► We assessed trophic cascades associated with large mammalian predators. ► Loss of large predators allowed ungulates to degrade riparian plant communities. ► Browsing-suppressed riparian vegetation ultimately led to altered channels.


  • Channel morphology;
  • Bank erosion;
  • Riparian vegetation;
  • Ungulates;
  • Predators;
  • Trophic cascades

Figures and tables from this article:
Full-size image (38 K)
Fig. 1. Top-down perspective of how extirpation of wolves can cascade through lower trophic levels (ungulate prey and plants) to eventually affect the character of river systems.
Adapted from: Ripple and Beschta, 2004a.
Full-size image (78 K)
Fig. 2. Location of Yellowstone, Olympic, and Zion National Parks and associated biomes in the western United States.
Adapted from Olson et al. (2001).
Full-size image (150 K)
Fig. 3. Photo chronosequence of the Gallatin River and its floodplain showing the status of riparian willow communities in (a) summer of 1924, (b) summer of 1949, (c) late spring of 1961, and (d) summer of 2003. Riparian vegetation associated with the floodplain shows progressive degradation from 1924 through 1961 because of high levels of elk browsing following wolf extirpation in the mid-1920s. Also, conifer "high-lining" (i.e., removal of lower branches by elk browsing), not evident in the right center of the 1924 photo, is visible in the 1949 and 1961 photos. In 2003, 7 years after wolf recolonization, willow communities along the Gallatin River floodplain are beginning to recover.
Adapted from: Ripple and Beschta, 2004b.
Full-size image (20 K)
Fig. 4. Discharge–frequency relationships (dashed lines) for Reaches A, B and C of the upper Gallatin River, based on regional equations from Parrett and Johnson (2004). The shaded area encompasses the range of return periods for Reach A (control) and plotted points represent bankfull discharges and associated return periods for four cross-sections within each reach.
Adapted from: Beschta and Ripple, 2006a.
Full-size image (56 K)
Fig. 5. Age structure of (a) black cottonwood (n = 547 trees) along the Hoh, Queets, and East Fork Quinault River and (b) bigleaf maple (n = 282 trees) along the Hoh and East Fork Quinault Rivers, western Olympic National Park, showing decline in tree recruitment following the extirpation of wolves. The exponential function (dashed line) was fitted to measured tree frequencies for the period1800–1910; its extension into the period 1910–2000 represents a general expectation of tree frequencies had wolves not been extirpated. Tree frequencies outside the lower 95% confidence limit are represented by "*".
Adapted from: Beschta and Ripple, 2008.
Full-size image (129 K)
Fig. 6. (a) A 1994 orthophoto showing the Hoh River and its active channel along a portion of the Hoh River study reach (Olympic National Park visitor center is located on the north side of the river near photo center). (b) A 1.8-m high (above water surface) transitional fluvial terrace along the north side of the Hoh River south of the visitor center. The terrace is comprised of coarse gravel/cobble in the lower 1.2 m and grades into sand in the upper 0.6 m. Erosion of these vertical banks during periods of high flow continues to increase the width of the channel as well as increase the input of coarse sediment and organic debris (trees) into the river.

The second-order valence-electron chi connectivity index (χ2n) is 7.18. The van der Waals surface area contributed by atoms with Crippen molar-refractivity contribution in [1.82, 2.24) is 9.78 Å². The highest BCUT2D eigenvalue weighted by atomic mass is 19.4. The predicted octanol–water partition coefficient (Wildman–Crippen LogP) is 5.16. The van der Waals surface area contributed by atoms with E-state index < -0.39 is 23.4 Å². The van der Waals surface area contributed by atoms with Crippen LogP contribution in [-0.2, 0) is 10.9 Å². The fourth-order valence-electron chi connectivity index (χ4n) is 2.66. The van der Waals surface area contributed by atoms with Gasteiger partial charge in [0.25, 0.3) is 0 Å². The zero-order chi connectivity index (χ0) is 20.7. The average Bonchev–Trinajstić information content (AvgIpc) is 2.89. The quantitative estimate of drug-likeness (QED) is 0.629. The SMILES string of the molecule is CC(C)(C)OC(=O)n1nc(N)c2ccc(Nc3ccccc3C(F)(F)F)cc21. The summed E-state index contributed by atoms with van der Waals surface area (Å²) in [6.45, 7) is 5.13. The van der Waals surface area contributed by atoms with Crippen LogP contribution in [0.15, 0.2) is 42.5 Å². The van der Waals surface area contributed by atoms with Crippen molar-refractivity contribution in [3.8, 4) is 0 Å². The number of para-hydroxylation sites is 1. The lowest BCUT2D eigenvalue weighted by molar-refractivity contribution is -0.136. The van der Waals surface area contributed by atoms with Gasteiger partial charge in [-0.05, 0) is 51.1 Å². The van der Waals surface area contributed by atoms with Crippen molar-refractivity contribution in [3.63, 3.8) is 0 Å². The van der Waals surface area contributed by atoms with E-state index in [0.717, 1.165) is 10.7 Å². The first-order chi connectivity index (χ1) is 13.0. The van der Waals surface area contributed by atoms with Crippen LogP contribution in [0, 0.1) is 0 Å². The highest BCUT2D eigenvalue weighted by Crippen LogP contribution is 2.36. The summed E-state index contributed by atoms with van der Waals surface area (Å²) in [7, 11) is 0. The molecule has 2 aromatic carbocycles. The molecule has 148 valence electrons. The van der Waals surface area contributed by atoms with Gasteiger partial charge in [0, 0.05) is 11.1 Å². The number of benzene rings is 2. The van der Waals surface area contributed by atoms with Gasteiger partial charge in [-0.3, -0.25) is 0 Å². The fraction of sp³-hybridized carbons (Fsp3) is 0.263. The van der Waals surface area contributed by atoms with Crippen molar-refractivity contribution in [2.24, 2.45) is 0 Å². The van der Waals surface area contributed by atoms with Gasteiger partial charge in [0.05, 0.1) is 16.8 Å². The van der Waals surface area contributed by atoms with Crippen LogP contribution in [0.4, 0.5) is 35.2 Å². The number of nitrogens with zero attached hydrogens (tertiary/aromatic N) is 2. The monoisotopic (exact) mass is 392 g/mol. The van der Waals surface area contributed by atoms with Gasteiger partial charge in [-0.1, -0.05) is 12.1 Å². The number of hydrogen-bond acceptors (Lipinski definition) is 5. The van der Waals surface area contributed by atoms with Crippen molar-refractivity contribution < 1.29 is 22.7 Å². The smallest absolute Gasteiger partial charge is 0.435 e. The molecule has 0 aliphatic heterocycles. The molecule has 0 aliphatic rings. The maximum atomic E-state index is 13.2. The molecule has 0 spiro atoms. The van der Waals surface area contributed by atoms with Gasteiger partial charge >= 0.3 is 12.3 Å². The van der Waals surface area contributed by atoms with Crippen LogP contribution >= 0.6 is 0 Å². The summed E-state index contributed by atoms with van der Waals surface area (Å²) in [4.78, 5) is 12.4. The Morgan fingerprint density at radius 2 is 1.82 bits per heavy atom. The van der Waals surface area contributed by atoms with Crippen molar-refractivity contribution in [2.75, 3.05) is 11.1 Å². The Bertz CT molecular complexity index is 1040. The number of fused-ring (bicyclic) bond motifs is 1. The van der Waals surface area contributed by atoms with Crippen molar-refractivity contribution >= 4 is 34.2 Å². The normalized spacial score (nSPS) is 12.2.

Adapted from: Beschta and Ripple, 2008.
Fig. 7. Age structure of riparian cottonwood along (a) North Creek (cougars common; n = 777 trees) and (b) the North Fork of the Virgin River in Zion Canyon (cougars rare; n = 262 trees) in Zion National Park. The exponential function (dashed line) was fitted to measured tree frequencies for North Creek study reaches; this same relationship has been plotted along with tree frequencies for the Zion Canyon study reaches illustrating a general cessation of cottonwood recruitment (i.e., missing age classes) after cougars were displaced and deer became abundant.
Adapted from: Ripple and Beschta, 2006a.
Fig. 8. (a) Trophic cascade indicated by inverse patterns of abundance across trophic levels to stream channel variables, and (b) observed species abundance of biodiversity indicators associated with "cougars common" and "cougars rare" areas of Zion National Park.
Adapted from: Ripple and Beschta, 2006a.
Full-size image (105 K)
Fig. 9. (a) Up-valley view of the Lamar River from near its confluence with Soda Butte Creek (August 2003). Vertical river banks continue to erode during periods of high flow, wide active channels, expansive areas of unvegetated alluvium, and the generally braided character of channel following the loss of riparian vegetation in previous decades from intensive elk herbivory after the extirpation of wolves. (b) Trampling and high level herbivory in recent years by bison along the Lamar River limit recovery of riparian plant communities and prevent streambanks from stabilizing (September 2009).
Table 1. General characteristics of the parks and study areas.
View table in article
Table 2. Catchment area and other channel characteristics associated with 8-km long river reaches inside and outside of Olympic National Park in the western Olympic Peninsula (adapted from Beschta and Ripple, 2008). Reach elevation and channel slope measurements from 1:24,000 USGS topographic maps; wetted and active channel width measurements (± standard errors) from 1994 orthophotos (1-m resolution).
View table in article

 2011 Elsevier B.V.

Missing lynx and trophic cascades in food webs: A reply to Ripple et al.†
John R. Squires1,*,
Nicholas J. DeCesare2,
Mark Hebblewhite2,
Joel Berger3
Article first published online: 28 AUG 2012 The Wildlife Society, 2012

Ripple et al. (2011) proposed a hypothesis that the recovery of gray wolves (Canis lupus) may positively affect the viability of threatened Canada lynx (Lynx canadensis) populations in the contiguous United States through indirect species interactions.

Ripple et al. (2011) proposed 2 key trophic linkages connecting wolf restoration with lynx recovery. First, recovering wolf populations may benefit lynx through reduced interference and exploitative competition with coyotes (C. latrans). Second, recovering wolf populations may benefit lynx through reduced exploitative competition among ungulates and snowshoe hares (Lepus americanus), the primary prey of lynx. Both proposed linkages have weak or contradictory empirical support in the available literature on lynx–hare ecology, casting doubt on the utility of Ripple et al.'s (2011) hypothesis.

Debate over Ripple et al.'s (2011) hypothesis demonstrates the importance of experimental or comparative documentation when proposing trophic cascades in complex food webs. In this case, publishing unsupported opinions as hypotheses that concern complex trophic interactions is a potential disservice to lynx conservation through misallocated research, conservation funding, and misplaced public perception. © 2012 The Wildlife Society.